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NeurIPS Workshop on IRASL: Interpretability and Robustness in Audio, Speech, and Language
Organizers: Mirco Ravanelli1 · Dmitriy Serdyuk1 · Ehsan Variani2 · Bhuvana Ramabhadran2
1 Montreal Institute for Learning Algorithms(MILA), University of Montreal
2 Google, Inc.
Spoken language processing has a rich history deeply rooted in information theory, statistical signal processing, digital signal processing and machine learning. With the rapid rise of deep learning (“deep learning revolution”), many of these systematic approaches have been replaced by variants of deep neural methods. With more and more of the spoken language processing pipeline being replaced by sophisticated neural layers, feature extraction, adaptation, noise robustness are learnt inherently within the network. More recently, end-to-end frameworks that learn a mapping from speech (audio) to target labels (intents, words, phones, graphemes, sun-word units, etc.) are becoming increasingly popular across the board in speech processing in tasks ranging from speech recognition, speaker identification, language/dialect identification, multilingual speech processing, code switching, natural language processing, speech synthesis and much much more. A key aspect behind the success of deep learning lies in the discovered low and high-level representations, that can potentially capture relevant underlying structure in the training data. In the NLP domain, for instance, researchers have mapped word and sentence embeddings to semantic and syntactic similarity and argued that the models capture latent representations of meaning.
Nevertheless, some recent works on adversarial examples have shown that it is possible to easily fool a neural network (such as a speech recognizer or a speaker verification system) by just adding a small amount of specially constructed noise. Such a remarkable sensibility towards adversarial attacks highlights how superficial the discovered representations could be, rising crucial concerns on the actual robustness, security, and interpretability of modern deep neural networks. Such weaknesses leads researchers to ask crucial questions on what these models are really learning, how we can interpret what they have learned, and how the representations provided by current neural networks can be revealed or explained in a fashion that enhances modeling power further.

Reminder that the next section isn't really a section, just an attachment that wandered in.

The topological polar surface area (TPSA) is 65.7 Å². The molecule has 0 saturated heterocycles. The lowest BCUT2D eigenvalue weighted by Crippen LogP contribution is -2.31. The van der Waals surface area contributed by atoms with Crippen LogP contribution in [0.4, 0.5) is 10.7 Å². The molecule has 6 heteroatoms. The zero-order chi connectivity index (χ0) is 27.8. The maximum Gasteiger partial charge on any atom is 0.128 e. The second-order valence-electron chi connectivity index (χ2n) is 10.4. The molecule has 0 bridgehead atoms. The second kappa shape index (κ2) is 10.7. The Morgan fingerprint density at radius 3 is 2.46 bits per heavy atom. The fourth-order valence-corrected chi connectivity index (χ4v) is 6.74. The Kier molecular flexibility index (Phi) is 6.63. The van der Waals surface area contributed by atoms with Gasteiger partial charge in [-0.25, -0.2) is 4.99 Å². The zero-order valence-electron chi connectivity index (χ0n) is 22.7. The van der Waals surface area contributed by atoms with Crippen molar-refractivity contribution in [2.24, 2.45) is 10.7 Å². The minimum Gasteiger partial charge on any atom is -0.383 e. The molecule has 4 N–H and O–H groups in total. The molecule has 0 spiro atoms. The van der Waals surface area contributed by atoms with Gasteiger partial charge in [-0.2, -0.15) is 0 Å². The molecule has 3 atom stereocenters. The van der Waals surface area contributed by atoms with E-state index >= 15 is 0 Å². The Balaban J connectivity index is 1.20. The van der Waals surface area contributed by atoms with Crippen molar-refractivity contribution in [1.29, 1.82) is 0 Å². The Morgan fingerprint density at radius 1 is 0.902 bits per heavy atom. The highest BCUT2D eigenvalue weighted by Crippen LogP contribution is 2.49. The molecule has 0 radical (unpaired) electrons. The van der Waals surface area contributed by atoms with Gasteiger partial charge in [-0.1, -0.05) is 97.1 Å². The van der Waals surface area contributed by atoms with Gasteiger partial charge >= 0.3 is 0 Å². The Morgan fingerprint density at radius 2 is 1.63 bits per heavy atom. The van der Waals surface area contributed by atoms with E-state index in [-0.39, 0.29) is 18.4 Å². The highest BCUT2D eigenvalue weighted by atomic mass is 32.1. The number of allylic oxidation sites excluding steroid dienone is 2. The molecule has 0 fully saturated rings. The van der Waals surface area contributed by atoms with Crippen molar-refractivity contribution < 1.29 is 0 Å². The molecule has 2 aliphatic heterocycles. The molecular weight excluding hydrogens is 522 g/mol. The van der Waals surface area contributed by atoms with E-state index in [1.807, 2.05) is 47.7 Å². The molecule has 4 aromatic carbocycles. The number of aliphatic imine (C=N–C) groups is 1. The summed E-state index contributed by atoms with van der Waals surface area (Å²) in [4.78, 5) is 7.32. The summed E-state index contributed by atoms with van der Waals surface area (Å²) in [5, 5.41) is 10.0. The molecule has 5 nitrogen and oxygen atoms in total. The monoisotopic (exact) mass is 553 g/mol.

These open questions were addressed in the NeurIPS Workshop on Interpretability and Robustness in Audio, Speech, and Language https://irasl.gitlab.io/), held on December, 8, 2018 at the Palais des Congrès de Montréal, with over 300 attendees. The accepted papers covered a broad range of topics from audio and text processing and classification to machine learning algorithms and their interpretability. The program highlights included invited talks in machine interpretability from Dr. RIch Caruana (Microsoft) and Dr. Jason Yosinski (Uber), speech signal processing from Dr. Hynek Hermansky (Johns Hopkins University) and Dr. Michiel Bacchiani (Google), generative models and neural networks from Dr.Ralf Schlüter (RWTH, Aachen) and Dr. Erik McDermott (Google) and text generation and translation from Dr. Mike Schuster (Two Sigma), Dr. Alexander Rush (Harvard University) and Dr. Jason Eisner (Johns Hopkins University). The workshop also included demonstrations of visualization tools for neural networks and the benefits of their incorporation into modeling strategies.
A panel discussion that included researchers from the industry, academia and workshop participants was moderated by Dr. Eisner. The topics of discussion included connections between deep learning and conventional machine learning, linguistic analysis, signal processing, and speech recognition with open-ended, key questions, such as:
The workshop highlighted how human speech has evolved to be understood, to fit properties of human hearing and how models have followed suit by adapting their signal processing and modeling power to do the same. An emerging set of models presented at the workshop showed how to interpret and combine knowledge gained from statistical models and priors and combine them with the more recent neural approaches. These include the deep density neural network models for speech recognition that are interpretable and practical; Neural Hidden Markov Models which are similar to the popular attention mechanism based used in speech and language processing, conditional neural Hidden Semi Markov Models and neural FSTs for text generation and morphological reinflection.
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